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I receive many e-mails with questions on working with wool, woolfelt and embroidery.   I will try to address all of these along with tools I find helpful, little hints to make things easier, how I tea stain and some ideas on how and where to use these items in decorating!

Woolfelt and the hand dyed felted wools have to be two of the easiest and fun fabrics to work with.  Easy to cut, easy to sew and if you can do those two things you can make just about any pattern using wool and woolfelt!  You can use just about any woolfelt pattern and make it with wool or visa versa.  I feel the finished look is totally different!
 
The ways you can use your finished projects are endless!  Throw one over the back of a chair, a table runner, a candle mat, on your mantel, a shelf embellishment, to set hot pots on.  You can make pillows, stockings and wall hangings.  How about putting it in a frame?  I think the nicest thing is to give it as a gift!

Tools I find helpful to have on hand for wool and woolfelt!
 
chalk
white charcoal pencil
card stock
rotory cutter & cutting board
fabric glue stick
sharpies (markers)
straight pins
scissors
straight edge (I like the clear plastic 6"x24")
 
 
 
 
 

Tea staining your wool felt!
 
My formula that I use is actually  instant coffee and  instant tea.  I cup of hot water add to this one heaping Tb. instant tea and one heaping Tb. instant coffee.  Make as much of this as you need and store the lefovers in the fridge!
 
Always stain your pieces before cutting them out.  I let my fabric sit in this mixture for about 15 min, do not wring out, then throw it into your dryer with an old towel until dry.  Press your fabric then cut out your pieces.  Make sure your first load you dry after doing this is a very dark load!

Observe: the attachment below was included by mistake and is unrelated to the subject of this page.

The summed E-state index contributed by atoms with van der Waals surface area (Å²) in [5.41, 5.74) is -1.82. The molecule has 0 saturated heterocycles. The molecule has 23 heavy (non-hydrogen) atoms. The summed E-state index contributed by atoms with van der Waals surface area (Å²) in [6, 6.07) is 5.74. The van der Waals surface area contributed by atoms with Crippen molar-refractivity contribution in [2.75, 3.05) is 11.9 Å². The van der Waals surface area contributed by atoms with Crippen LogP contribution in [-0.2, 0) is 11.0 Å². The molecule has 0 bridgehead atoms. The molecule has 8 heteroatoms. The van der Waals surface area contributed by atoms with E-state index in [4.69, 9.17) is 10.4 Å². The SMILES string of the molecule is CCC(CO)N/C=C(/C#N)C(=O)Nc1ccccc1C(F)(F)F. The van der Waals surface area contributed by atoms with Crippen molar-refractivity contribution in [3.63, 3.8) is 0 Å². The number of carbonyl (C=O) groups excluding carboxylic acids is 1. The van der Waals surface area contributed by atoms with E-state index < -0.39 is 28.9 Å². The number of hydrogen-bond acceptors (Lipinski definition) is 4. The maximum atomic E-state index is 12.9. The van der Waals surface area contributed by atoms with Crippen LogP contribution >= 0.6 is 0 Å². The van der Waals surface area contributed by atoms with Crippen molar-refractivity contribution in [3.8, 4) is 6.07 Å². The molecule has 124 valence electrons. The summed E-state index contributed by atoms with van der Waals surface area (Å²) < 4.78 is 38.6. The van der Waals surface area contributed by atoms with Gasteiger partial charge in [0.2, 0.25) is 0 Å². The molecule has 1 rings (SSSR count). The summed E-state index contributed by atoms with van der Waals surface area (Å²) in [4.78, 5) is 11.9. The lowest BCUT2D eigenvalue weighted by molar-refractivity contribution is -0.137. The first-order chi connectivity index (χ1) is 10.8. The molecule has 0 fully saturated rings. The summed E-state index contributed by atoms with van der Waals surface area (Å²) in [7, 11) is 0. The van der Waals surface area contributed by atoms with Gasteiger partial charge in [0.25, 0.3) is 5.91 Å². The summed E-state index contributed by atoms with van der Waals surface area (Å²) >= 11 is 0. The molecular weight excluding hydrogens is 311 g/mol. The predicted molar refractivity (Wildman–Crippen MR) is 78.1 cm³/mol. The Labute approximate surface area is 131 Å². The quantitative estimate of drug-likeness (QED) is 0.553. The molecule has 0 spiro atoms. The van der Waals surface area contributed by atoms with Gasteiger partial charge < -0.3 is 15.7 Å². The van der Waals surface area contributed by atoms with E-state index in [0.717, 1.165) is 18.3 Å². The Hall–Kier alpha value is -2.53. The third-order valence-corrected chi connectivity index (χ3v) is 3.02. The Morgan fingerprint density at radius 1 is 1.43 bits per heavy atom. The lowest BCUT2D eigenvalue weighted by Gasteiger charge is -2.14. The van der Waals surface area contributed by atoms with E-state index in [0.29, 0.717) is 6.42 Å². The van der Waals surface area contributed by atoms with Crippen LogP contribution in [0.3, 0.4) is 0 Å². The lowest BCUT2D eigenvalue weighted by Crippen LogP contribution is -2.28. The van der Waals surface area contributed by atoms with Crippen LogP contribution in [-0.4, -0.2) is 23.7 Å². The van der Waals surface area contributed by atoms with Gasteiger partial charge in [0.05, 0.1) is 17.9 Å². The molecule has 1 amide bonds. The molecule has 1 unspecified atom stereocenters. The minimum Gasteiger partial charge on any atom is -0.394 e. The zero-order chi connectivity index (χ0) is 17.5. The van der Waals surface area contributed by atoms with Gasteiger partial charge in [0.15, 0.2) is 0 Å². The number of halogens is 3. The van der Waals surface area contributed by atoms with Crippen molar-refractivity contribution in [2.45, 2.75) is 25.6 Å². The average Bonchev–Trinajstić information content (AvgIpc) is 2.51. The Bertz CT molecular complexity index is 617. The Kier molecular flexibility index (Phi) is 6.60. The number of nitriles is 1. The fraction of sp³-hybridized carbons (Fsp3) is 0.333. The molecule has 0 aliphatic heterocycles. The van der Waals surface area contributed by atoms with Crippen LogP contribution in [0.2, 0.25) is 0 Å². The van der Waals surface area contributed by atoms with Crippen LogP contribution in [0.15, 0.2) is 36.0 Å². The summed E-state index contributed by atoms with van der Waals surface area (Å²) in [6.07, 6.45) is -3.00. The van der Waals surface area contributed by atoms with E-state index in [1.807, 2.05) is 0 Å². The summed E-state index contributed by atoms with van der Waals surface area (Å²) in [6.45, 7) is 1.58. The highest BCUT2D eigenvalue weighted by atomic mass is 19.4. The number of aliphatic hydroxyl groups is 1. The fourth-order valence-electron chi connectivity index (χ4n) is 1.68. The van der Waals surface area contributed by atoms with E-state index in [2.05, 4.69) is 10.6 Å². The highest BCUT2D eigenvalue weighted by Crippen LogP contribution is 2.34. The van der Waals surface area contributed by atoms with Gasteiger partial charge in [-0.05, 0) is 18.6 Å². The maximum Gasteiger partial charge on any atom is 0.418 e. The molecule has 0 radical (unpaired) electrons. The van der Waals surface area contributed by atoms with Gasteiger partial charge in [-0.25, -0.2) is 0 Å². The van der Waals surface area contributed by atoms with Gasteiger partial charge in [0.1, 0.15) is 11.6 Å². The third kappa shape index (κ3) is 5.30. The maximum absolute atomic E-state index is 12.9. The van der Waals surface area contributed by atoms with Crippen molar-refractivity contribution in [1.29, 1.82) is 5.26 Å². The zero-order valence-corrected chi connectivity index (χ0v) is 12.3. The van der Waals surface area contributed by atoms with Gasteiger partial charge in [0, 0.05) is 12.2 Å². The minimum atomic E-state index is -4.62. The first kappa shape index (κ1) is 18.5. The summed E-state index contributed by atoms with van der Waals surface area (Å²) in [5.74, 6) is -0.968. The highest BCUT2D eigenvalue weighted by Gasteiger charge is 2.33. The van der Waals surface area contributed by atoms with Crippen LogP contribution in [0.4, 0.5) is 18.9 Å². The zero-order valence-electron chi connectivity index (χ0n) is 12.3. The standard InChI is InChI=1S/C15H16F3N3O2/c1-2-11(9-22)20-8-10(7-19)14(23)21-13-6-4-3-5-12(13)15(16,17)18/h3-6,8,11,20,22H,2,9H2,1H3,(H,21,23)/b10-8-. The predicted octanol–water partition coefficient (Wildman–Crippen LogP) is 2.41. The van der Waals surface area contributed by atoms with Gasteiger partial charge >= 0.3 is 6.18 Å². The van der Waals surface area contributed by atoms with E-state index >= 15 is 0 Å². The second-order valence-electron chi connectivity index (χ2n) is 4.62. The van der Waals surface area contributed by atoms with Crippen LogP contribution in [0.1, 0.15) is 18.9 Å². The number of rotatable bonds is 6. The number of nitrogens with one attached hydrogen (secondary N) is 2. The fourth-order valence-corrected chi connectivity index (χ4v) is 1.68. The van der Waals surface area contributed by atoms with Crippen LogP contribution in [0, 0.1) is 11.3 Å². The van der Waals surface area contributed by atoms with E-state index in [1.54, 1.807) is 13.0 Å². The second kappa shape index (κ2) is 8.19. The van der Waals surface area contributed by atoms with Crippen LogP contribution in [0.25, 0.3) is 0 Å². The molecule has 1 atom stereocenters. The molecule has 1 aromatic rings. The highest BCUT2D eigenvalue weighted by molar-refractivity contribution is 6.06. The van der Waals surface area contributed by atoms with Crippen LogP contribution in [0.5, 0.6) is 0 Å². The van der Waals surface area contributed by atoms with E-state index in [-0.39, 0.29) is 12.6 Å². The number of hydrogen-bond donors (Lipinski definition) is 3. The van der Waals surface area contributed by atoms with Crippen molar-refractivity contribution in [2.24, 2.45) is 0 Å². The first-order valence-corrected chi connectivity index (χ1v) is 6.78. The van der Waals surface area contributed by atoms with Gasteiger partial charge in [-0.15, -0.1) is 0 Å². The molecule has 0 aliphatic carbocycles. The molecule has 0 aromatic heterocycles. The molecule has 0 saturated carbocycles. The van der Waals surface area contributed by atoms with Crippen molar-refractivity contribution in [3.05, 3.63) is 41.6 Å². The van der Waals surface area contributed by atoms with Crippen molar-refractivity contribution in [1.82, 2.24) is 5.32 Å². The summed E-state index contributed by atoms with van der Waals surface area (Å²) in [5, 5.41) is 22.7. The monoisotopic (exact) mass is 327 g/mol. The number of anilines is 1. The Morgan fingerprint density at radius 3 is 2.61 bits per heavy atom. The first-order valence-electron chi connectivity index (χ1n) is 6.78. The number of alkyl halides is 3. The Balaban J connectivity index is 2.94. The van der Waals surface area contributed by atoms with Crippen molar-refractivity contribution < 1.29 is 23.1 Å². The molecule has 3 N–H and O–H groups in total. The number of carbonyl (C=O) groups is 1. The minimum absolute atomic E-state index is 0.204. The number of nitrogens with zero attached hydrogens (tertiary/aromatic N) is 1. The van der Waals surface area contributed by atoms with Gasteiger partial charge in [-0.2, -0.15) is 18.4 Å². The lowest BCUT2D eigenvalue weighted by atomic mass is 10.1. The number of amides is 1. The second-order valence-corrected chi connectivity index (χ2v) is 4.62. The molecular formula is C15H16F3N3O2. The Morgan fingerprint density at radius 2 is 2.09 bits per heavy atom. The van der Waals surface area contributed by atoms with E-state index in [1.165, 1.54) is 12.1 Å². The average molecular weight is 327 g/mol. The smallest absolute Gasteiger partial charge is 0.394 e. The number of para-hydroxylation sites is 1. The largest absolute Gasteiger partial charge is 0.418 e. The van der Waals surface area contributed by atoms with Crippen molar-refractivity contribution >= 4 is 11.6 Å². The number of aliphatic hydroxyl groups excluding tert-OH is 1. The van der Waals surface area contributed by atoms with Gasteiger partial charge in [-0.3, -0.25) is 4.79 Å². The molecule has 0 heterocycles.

Cutting out your wool and woolfelt patterns!
 
One rule to always remember - if you draw around the out side of a pattern piece always cut your fabric on the inside of the line drawn.  This will help you keep your pattern piece true to size, reverse this if you are drawing on your fabric on the inside of a pattern piece.
 
Some times the paper that we pattern designers use is not stiff enough to hold up to drawing around a pattern numerous times so I suggest cutting your pattern from card stock.
 
Always cut out everything and lay it out before you begin to sew (unless the pattern states otherwise).  If something does not seem to fit quiet right feel free to trim it a little.  When I have a small intricate or just hard area to trace around I will cut the pattern piece out, lay it on the fabric and use a fat piece of sidewalk chalk.  Just pull the chalk from the pattern piece out over the fabric and it should leave a nice crisp mark-remember to cut on the inside of the line!  The white charcoal pencil also comes in handy especially when working on a dark fabric.  The glue stick comes in handy when laying out letters!
 
Cutting out your main piece is important, that is why I like using a rotory cutter and board.  If your piece is larger than your board, measure and mark well, use your straight edge to draw your lines.
 
 

When doing a pattern that might have embroidery on the woolfelt the only way I have come up with to transfer that pattern is just old fashioned tracing paper and a tracing wheel.  I have tried graphite paper and a stylus but I can't seem to get it to stand out good enough to see.

Embroidery!
 
I think the most important things with embroidery are transferring the pattern and paying attention to the directions, should you use one strand or two or if you should use perle cotton.
 
Once you find an embroidery pattern you like you can make so many different things, add trim to pillow cases, use it on clothing, pillows, hand towels, frame it!  Make wall hangings and quilts!
 

Tools for embroidery!
 
hoop (optional)
good embroidery needles
lightbox (you could use a bright window)
micron pens (multiple colors)
 
Learning how to do the different stitches just takes practice.  There are many guides available, I like the small pocket versions that most quilt shops carry, the directions are easy to understand and the drawings clear and easy!

Sometimes as designers we have to put our patterns on two pieces of paper.  When we have those copied sometimes the lines don't come  to the edge of the paper(I have been told it has something to do with the copyright laws?), I suggest you line up your papers and tape them together first then connect your lines. For embroidery I pin the pattern to the back of the fabric and lay on a light box and trace or hold it up to a window!

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